New Federal Regulations Bring More Stringent Standards for Heavy Vehicles and Engines

The Government of Canada has adopted new regulations reinforcing greenhouse gas (“GHG”) emissions standards for heavy-duty vehicles and engines. These regulations, the Regulations Amending the Heavy-duty Vehicle and Engines Greenhouse Gas Emissions Regulations and Other Regulations Made Under the Canadian Environmental Protection Act, 1999 (“Regulations”), will come into force in November 2018.

The Regulations introduce more stringent GHG emission standards that begin with the 2021 model year for on-road heavy-duty vehicles and engines. These vehicles are generally defined as on-road vehicles weighing more then 3 856 Kg, or having a basic frontal area of more then 4.2m2, and the engines designed to power such vehicles. In practice, this definition includes most commercial trucks, buses, and school buses, but excludes passenger vehicles designed to carry 15 passengers or fewer. Further, the amendments introduce new GHG emissions standards that apply to trailers hauled by on-road transport tractors manufactured on or after January 1, 2020. The majority of the standards introduced by the Regulations will become more stringent between 2021 and 2027.

The amendments also introduce minor modifications to two other regulations enacted under the Canadian Environmental Protection Act, 1999, ensuring uniformity throughout Canada as well as compliance with existing on-road vehicle and engine emission regulations in the United States, thus ensuring that vehicles and trailers meeting GHG emissions standards in Canada are compliant for travel within the United States.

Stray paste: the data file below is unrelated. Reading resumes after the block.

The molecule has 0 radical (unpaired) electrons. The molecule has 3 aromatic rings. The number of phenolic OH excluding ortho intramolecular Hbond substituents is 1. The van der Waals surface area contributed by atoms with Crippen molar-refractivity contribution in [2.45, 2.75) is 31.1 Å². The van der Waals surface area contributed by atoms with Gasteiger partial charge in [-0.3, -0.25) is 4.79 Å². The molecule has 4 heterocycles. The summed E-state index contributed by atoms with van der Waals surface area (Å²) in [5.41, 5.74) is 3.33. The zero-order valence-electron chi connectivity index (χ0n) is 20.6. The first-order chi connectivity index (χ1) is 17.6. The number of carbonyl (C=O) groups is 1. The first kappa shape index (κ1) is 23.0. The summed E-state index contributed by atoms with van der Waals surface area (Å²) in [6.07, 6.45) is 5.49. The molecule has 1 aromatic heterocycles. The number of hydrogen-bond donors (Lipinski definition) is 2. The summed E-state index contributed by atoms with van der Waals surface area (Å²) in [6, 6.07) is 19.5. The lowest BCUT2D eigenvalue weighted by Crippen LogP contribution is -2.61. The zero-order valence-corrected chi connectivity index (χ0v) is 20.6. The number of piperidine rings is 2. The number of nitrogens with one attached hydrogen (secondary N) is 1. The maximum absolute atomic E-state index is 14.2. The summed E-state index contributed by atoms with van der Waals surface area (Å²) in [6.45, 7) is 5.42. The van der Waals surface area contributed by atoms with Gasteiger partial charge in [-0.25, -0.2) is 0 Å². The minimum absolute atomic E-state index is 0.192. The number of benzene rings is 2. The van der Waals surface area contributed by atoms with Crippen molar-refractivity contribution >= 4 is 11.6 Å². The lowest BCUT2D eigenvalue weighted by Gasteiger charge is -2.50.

Companies that manufacture, import or distribute on-road heavy-duty vehicles and engines for sale in Canada will need to adapt to these new amendments by adopting more efficient technologies regarding vehicle emissions. Devices to reduce aerodynamic drag, low rolling resistance tires, lightweight components, tire pressure monitoring and automatic tire inflation systems are technologies that could be used to reduce GHG emissions.

This article was prepared by McCarthy Tétrault’s Transportation and Logistics Group. For more information, please contact David F. Blair or Brian Lipson.

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